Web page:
Y Byd ar Bedwar last night focused on solar farms in Wales. As most readers of Syniadau will know, I am entirely in favour of renewable energy ... although that doesn't mean I don't have concerns over some individual proposals or the financial framework which applies to energy projects in general.
In particular, I think local communities should either partially own or receive a fair share of the profits made by developers and landowners for renewable schemes such as solar and wind farms. Much of the programme examined complaints that local communities were not in fact benefiting in the way that had been promised/expected when these schemes were given permission. I think there would be a better chance of it happening if that financial framework were administered by the Welsh Government rather than the UK Government in Westminster.
The full programme (with subtitles) is available here, but I would like to highlight something that Llyr Gruffydd said in it:
"The Westminster Government, as we've seen, has done nothing less than attack the renewables sector since the British General Election last May; through cutting subsidies, through changing the rules, and so on.
"And of course they, in London, are now looking to invest more and more in fracking and in nuclear – the sort of methods which are not, in my opinion, going to allow us to fulfil our climate change and environmental obligations here in Wales."
I agree with him entirely on this. But what I find sad is that he is only able to offer this as a personal opinion, rather than as the policy of Plaid Cymru. If he were to say that Plaid Cymru's policy is one of total opposition to any new nuclear power stations in Wales (which is in fact true, because that's the position endorsed repeatedly in party conferences) he would immediately be contradicted by other prominent Plaid Cymru politicians saying how much they support new nuclear power. Similarly, if he were to say that Plaid supported other renewables such as onshore wind farms, he would immediately be contradicted by other Plaid Cymru politicians saying that they oppose them. In fact it has become something of a mantra for Plaid politicians to talk about personal opinions rather than party policy when interviewed in the media, in an attempt to avoid highlighting these divisions.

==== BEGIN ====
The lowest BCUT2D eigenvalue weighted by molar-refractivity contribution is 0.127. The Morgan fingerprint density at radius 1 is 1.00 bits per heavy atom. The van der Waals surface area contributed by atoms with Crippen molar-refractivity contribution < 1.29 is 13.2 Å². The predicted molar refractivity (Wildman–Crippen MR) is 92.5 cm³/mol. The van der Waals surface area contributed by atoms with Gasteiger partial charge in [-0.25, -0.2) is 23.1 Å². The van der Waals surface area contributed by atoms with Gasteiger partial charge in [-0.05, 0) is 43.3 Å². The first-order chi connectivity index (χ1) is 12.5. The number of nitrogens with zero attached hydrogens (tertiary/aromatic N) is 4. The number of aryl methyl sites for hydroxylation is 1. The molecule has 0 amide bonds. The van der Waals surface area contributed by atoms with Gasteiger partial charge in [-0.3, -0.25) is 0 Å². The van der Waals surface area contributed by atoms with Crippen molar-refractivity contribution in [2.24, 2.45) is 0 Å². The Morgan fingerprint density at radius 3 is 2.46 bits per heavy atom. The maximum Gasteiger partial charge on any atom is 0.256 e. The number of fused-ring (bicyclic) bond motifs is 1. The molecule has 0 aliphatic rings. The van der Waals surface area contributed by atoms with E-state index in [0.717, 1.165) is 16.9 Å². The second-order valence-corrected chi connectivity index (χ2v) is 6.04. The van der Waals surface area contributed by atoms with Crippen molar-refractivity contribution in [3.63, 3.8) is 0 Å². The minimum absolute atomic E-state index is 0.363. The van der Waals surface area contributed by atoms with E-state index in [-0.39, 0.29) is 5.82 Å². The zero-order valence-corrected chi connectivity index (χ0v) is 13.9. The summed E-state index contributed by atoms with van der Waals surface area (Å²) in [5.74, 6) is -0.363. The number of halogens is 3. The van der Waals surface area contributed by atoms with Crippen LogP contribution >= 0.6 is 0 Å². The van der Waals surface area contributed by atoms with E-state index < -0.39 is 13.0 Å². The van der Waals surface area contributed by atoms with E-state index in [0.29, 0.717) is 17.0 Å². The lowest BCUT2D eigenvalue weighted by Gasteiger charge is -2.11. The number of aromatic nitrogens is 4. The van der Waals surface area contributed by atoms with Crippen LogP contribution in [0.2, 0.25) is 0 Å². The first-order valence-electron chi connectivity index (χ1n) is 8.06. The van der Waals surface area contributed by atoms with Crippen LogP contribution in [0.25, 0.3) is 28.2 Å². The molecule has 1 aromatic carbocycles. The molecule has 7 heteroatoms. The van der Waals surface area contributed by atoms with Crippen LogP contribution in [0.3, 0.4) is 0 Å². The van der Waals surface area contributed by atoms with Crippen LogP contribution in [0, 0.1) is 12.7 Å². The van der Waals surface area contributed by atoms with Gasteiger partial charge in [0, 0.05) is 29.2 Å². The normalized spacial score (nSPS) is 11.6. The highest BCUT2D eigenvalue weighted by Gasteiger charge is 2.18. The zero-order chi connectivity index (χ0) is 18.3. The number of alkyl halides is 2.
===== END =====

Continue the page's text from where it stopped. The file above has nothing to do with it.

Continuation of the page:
As everyone knows, Plaid Cymru is all over the place when it comes to energy policy, because no-one in the party leadership is strong enough to unite the party around one policy for the whole of Wales. The same is true in other policy areas, too.
As things stand, Plaid Cymru is not a party for the whole of Wales, but better thought of as a set of local parties with often different local policies. This is the main reason it is going to continue go backwards in terms of the seats it will hold in the National Assembly after the May elections, and why it is in danger of falling to fourth place in terms of the vote across most of Wales. Yes, it will still hold on in its local heartlands, and perhaps even increase its level of support there, but it will do so at the price of becoming more and more irrelevant at a national level.